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But Lethem was not Mailer—he understood violence, but abhorred it—and the petty conflicts that Mailer had quelled for a generation soon began to consume the borough. So, in August 2010, three years into his reign, Lethem called the flag-bearers of each literary clan to meet deep below the Brooklyn Public Library, where Mailer had long ago fought the mythical Balrog (Gore Vidal).
·The Twee-ny Boppers: Jonathan Safran Foer (notable members: Emma Straub, Nicole Krauss. The Jester, John Hodgman).
· The Quasi-Marxist Mensheviks: Keith Gessen (notable members: Emily Gould, Siddhartha Deb, Justin Taylor).
· The Deceptively Middle-Brow: Jennifer Egan (notable members: Jhumpa Lahiri, Joshua Ferris, Colson Whitehead).
· The Manhattan Slobs: Gary Shteyngart (notable member: Sam Lipsyte).
· The Middle-Aged Dirtbags: Jonathan Ames (notable members: Rick Moody, Chuck Klosterman, Paul Auster)
Lethem, dressed in his finest leather, rose to address the collected clans. Stressing the need for cooperation and solidarity among the beleaguered group, and maybe, like, thinking about how writing for e-readers could be an exciting challenge and push things in a cool direction, he asked: “CAN YOU DIG IT? CAN YOU DIG IT? CAN YOU DIIIIGGGGG IT?”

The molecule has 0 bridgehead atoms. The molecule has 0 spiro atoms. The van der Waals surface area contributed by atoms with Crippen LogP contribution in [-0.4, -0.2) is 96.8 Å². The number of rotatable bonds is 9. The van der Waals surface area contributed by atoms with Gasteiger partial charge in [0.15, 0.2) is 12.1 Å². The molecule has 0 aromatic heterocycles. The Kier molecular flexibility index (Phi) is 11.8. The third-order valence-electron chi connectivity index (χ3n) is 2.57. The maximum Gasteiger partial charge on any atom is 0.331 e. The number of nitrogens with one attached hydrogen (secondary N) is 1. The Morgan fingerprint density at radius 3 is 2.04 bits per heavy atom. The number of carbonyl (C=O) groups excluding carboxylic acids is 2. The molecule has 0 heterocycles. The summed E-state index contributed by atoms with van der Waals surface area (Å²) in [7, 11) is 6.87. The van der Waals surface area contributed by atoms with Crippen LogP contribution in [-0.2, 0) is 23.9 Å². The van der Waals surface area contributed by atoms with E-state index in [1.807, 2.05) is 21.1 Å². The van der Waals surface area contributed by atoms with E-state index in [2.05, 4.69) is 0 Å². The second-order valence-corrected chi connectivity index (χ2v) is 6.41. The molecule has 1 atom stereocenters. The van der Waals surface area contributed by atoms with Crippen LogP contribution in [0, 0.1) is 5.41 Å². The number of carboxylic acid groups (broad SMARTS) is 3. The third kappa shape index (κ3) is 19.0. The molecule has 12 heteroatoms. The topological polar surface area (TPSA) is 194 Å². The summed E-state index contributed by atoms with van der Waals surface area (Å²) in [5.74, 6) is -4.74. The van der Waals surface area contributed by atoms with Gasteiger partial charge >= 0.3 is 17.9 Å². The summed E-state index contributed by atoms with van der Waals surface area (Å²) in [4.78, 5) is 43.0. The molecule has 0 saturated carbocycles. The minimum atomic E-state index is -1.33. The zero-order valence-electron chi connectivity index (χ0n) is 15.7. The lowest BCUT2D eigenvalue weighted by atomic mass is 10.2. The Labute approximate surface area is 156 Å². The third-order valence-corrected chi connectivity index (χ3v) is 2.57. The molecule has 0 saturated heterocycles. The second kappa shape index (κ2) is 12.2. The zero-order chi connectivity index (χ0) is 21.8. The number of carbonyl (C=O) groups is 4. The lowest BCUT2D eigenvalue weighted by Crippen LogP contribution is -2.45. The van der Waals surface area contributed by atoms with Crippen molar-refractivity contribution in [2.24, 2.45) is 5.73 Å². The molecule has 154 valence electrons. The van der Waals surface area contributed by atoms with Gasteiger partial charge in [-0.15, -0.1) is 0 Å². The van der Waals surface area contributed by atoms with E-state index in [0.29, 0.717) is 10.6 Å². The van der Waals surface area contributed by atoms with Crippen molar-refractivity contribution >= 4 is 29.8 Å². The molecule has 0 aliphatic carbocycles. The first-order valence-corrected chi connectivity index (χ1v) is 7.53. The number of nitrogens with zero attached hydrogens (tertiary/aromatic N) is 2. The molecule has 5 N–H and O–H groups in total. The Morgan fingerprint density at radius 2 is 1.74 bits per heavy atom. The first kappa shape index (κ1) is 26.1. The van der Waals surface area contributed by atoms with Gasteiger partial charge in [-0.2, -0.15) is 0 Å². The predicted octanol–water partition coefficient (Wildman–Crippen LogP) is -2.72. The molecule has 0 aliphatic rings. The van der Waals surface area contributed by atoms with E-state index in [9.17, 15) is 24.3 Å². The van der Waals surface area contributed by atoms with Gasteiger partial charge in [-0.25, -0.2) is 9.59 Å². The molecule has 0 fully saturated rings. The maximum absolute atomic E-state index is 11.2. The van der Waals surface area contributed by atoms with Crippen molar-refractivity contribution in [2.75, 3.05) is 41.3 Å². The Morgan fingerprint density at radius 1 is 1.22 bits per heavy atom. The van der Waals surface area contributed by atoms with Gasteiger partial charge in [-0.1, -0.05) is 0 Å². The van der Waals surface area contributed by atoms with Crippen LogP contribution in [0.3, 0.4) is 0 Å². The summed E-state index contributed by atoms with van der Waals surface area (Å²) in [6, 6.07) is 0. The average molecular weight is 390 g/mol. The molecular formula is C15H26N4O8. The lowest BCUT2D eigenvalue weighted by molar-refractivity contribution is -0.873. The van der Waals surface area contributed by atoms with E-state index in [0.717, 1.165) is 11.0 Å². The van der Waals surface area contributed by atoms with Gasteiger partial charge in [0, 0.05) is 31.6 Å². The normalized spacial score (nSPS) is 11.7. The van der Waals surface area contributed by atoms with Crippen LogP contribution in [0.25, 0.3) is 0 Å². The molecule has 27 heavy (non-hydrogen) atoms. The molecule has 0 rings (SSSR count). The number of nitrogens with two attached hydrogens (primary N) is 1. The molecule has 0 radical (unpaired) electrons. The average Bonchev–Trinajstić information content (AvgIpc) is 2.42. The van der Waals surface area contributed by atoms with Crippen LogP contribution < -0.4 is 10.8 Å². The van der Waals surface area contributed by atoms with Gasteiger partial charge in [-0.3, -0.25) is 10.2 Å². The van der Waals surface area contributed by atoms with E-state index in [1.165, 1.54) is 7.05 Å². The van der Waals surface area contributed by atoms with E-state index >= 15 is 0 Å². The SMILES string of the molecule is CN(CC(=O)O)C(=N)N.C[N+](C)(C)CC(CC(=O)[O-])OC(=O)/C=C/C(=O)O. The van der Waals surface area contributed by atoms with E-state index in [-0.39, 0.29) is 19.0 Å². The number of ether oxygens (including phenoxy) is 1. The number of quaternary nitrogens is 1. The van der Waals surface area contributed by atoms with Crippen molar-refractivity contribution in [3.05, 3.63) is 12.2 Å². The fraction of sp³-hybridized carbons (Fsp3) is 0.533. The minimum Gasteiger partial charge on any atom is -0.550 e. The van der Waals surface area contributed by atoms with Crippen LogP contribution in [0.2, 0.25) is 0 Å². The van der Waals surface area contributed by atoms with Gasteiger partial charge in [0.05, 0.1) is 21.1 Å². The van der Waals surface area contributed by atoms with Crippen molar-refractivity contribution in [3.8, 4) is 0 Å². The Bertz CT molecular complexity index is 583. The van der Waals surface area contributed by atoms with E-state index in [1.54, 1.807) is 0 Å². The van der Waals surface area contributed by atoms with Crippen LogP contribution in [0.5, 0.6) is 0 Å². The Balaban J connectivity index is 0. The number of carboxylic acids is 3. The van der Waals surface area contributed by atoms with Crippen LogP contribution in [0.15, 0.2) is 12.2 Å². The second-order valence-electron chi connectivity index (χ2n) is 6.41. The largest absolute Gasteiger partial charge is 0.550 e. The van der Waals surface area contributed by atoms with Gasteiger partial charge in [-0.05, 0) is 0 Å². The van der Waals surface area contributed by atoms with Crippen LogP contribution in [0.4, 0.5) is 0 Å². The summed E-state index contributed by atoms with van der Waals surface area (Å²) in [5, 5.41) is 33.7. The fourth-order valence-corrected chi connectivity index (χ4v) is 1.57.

The assembled clans could. A great cheer rose up. Perhaps they didn’t need a squat old tyrant to keep them in line by periodically head-butting them and whipping them with belts. Perhaps Lethem was just what they needed. Yes, now that they thought about it, Lethem was a little bit like all of them: highbrow and lowbrow, bawdy and cerebral, crusty and well-kept.
It lasted but an instant. The cheering was broken by a shot, then a dull thud: Lethem’s body hitting the marble floors of the Brooklyn Public Library. His last, choked words reverberated among the stacks, “I will never have a moment to sit down and write 400 pages about the quiet dignity of Troll 2 and have it published by a small press in an attractive chapbook. There are still yet genres unrecovered, sub-genres unrevered, and Brooklyn writers unremembered.”
Though rumors of his continued existence persisted—every few months some lost soul claimed to have spotted him in Southern California—he was never heard from again. The true identity of his killer was never discovered, though it is often suggested that James Wood had some part to play.